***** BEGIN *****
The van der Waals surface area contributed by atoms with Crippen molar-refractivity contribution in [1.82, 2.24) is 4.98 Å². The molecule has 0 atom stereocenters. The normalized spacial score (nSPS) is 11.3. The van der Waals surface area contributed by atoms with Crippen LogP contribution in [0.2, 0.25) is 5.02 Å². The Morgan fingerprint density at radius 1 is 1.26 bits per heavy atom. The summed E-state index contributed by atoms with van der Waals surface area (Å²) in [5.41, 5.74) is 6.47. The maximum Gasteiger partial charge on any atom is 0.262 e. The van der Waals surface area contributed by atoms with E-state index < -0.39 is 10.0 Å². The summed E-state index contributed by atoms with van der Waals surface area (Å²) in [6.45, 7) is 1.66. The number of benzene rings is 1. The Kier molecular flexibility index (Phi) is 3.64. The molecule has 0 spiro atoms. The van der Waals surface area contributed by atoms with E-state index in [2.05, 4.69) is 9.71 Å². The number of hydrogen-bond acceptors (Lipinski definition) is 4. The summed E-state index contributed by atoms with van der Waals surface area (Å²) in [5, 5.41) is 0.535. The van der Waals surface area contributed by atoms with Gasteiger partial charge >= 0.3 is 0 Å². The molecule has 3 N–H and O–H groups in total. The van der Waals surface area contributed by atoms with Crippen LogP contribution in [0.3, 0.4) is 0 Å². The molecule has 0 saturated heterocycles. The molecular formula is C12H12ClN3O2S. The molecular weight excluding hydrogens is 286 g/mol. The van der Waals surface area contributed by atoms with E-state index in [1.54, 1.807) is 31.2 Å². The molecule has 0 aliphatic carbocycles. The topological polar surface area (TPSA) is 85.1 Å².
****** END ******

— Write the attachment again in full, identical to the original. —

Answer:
The van der Waals surface area contributed by atoms with Crippen molar-refractivity contribution in [1.82, 2.24) is 4.98 Å². The molecule has 0 atom stereocenters. The normalized spacial score (nSPS) is 11.3. The van der Waals surface area contributed by atoms with Crippen LogP contribution in [0.2, 0.25) is 5.02 Å². The Morgan fingerprint density at radius 1 is 1.26 bits per heavy atom. The summed E-state index contributed by atoms with van der Waals surface area (Å²) in [5.41, 5.74) is 6.47. The maximum Gasteiger partial charge on any atom is 0.262 e. The van der Waals surface area contributed by atoms with E-state index < -0.39 is 10.0 Å². The summed E-state index contributed by atoms with van der Waals surface area (Å²) in [6.45, 7) is 1.66. The number of benzene rings is 1. The Kier molecular flexibility index (Phi) is 3.64. The molecule has 0 spiro atoms. The van der Waals surface area contributed by atoms with E-state index in [2.05, 4.69) is 9.71 Å². The number of hydrogen-bond acceptors (Lipinski definition) is 4. The summed E-state index contributed by atoms with van der Waals surface area (Å²) in [5, 5.41) is 0.535. The van der Waals surface area contributed by atoms with Gasteiger partial charge >= 0.3 is 0 Å². The molecule has 3 N–H and O–H groups in total. The van der Waals surface area contributed by atoms with Crippen LogP contribution in [0.3, 0.4) is 0 Å². The molecule has 0 saturated heterocycles. The molecular formula is C12H12ClN3O2S. The molecular weight excluding hydrogens is 286 g/mol. The van der Waals surface area contributed by atoms with E-state index in [1.54, 1.807) is 31.2 Å². The molecule has 0 aliphatic carbocycles. The topological polar surface area (TPSA) is 85.1 Å².